Or Is The LA Times Serious?
I feel pretty bad even posting a link to this article. If there were a way for something on the internet to get negative hits, I think this would be a potential contender for that. In case you would like to not rot your brain a little more today, I will do my best to sum it up to you: The LA Times, a “newspaper”, have used an attention grabbing headline to push a story that basically says that the flow of booze and freedom to party at SXSW is what directly lead to the deadly car crash that happened last night. They go on to interview two people who were not only affected by the tragedy and potentially in some kind of shock, but also were in no way presented as qualified to be speaking about such things. And those two people are entitled to their opinions, absolutely. But the context in which they were presented by these “journalists” was nothing short of a gossip rag that one might use to cover up the countdown clock on the elliptical at the gym.
We could have talked about drugs and alcohol. We could have talked about youth. We could have talked about how people of all races and colors are committing crimes, but are being treated very differently by the judicial system. I recently read an article about a man who, after having a few drinks at a bar, got into a cab which was later rear ended by a drunk driver, resulting in the death of the man who had hired the cab. Are we going to start talking about how dangerous cabs are compared to driving yourself home after the bar? If the Times were reporting on that story, I wouldn’t have been surprised if that was their angle, given the tact and thought that they gave here. Are they just pissed off because they didn’t get on the list for the Jay-Z show? Likely. But it’s no excuse for shitty reporting.
Although the news is still fresh to a lot of people, there are some fact that are known about this tragedy. One person committed a terrible and reckless act, and as a result, two people are dead and many are injured. The crime in question really started in a different city, Fort Hood, where the accused stole a vehicle. There is absolutely no evidence of any of the following:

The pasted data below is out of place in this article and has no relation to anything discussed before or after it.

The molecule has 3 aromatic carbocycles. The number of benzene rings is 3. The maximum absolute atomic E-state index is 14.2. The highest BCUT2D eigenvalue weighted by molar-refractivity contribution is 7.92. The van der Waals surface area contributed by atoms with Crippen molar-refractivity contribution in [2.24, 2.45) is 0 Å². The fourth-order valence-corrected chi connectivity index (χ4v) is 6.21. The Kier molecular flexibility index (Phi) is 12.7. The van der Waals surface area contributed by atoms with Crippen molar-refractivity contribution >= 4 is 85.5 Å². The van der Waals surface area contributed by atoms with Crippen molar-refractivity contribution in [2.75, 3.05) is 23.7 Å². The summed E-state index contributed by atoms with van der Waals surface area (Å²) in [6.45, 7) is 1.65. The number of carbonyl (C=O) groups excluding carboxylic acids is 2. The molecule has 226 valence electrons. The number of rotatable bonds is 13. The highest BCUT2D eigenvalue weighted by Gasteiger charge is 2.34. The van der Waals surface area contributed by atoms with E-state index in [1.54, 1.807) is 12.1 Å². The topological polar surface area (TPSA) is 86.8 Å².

- That the accused was at any SXSW sanctioned event prior to the incident.
- That the accused was a registered participant or artist at SXSW.
- That the accused was aware of the various SXSW sanctioned events that were going on in the area at the time.
A far more meaningful piece, one actually rooted in journalism, may have been about the devestating effects of drunk driving and addiction. This story doesn’t cite one fact or statistic, except that SXSW is drawing in bigger acts. A simple Google search would have lead them to find out the following:
- In 2011, 1.2 million people were arrested in the US for driving while impaired by drugs or alcohol.
- The rate of drunk driving is highest among 21-25 year olds (24%)
- Every day in the US, 28 people are killed by impaired drivers.
- Drunk dirving costs the US government $132 billion dollars annually.
The final statistic that I will share is this: The number of drunk driving deaths in North America has been reduced by half since 1980, which is when MADD (Mothers Against Drunk Driving) began their advocacy work. What this proves is that information can and does promote change. And this article could have been a great opportunity for The LA Times to contribute to that in a small way. Instead, they chose to be lazy, appear uninformed and talk about the free booze and corporate sponsorship at the festival (like all festivals!) instead of the things that SXSW and other arts festival organizers put into place to curb impaired driving - increased public transportation, bike valets, shuttles, etc.
I’m angry, but I used up most of my big words at work today. We could have a whole other discussion about journalistic integrity, and how access to quick information and photos from the scene have entirely altered the way we think of and accept news. But what I will leave you with is this:
Those who look at the world through a narrow lens are often the most taken back when the real world happens to them. The more you know, the better equipped you can be to help others and yourself get through tough times. No one has all the answers, but by accepting blind ideas as fact, no one can get closer to the truth.
The collective hearts of everyone who heard the news from The Mohawk last night goes out to the victims and their families. Let us not disregard the family of the accused, as their world has likely been destroyed in a different way as well. Just love each other, and be mindful. Don’t be an idiot, basically. And if you are struggling with addiction, know that there are resources to help you, and people who love you.
So if you, like me, are wondering how The LA TImes draws the conclusion that this was somehow the fault of SXSW or its participants, I implore you to share this information and share your opinion with the paper. They have twitter (@latimes) and a comment section on their website. Let them know how you feel.
IMPORTANT NOTE: The LA Times sandwich stories (before and after) this one are ‘Apple Adds a Selfie App’ and ‘The World’s Biggest Underbite!’, so… grain of salt, everyone. Grain of salt.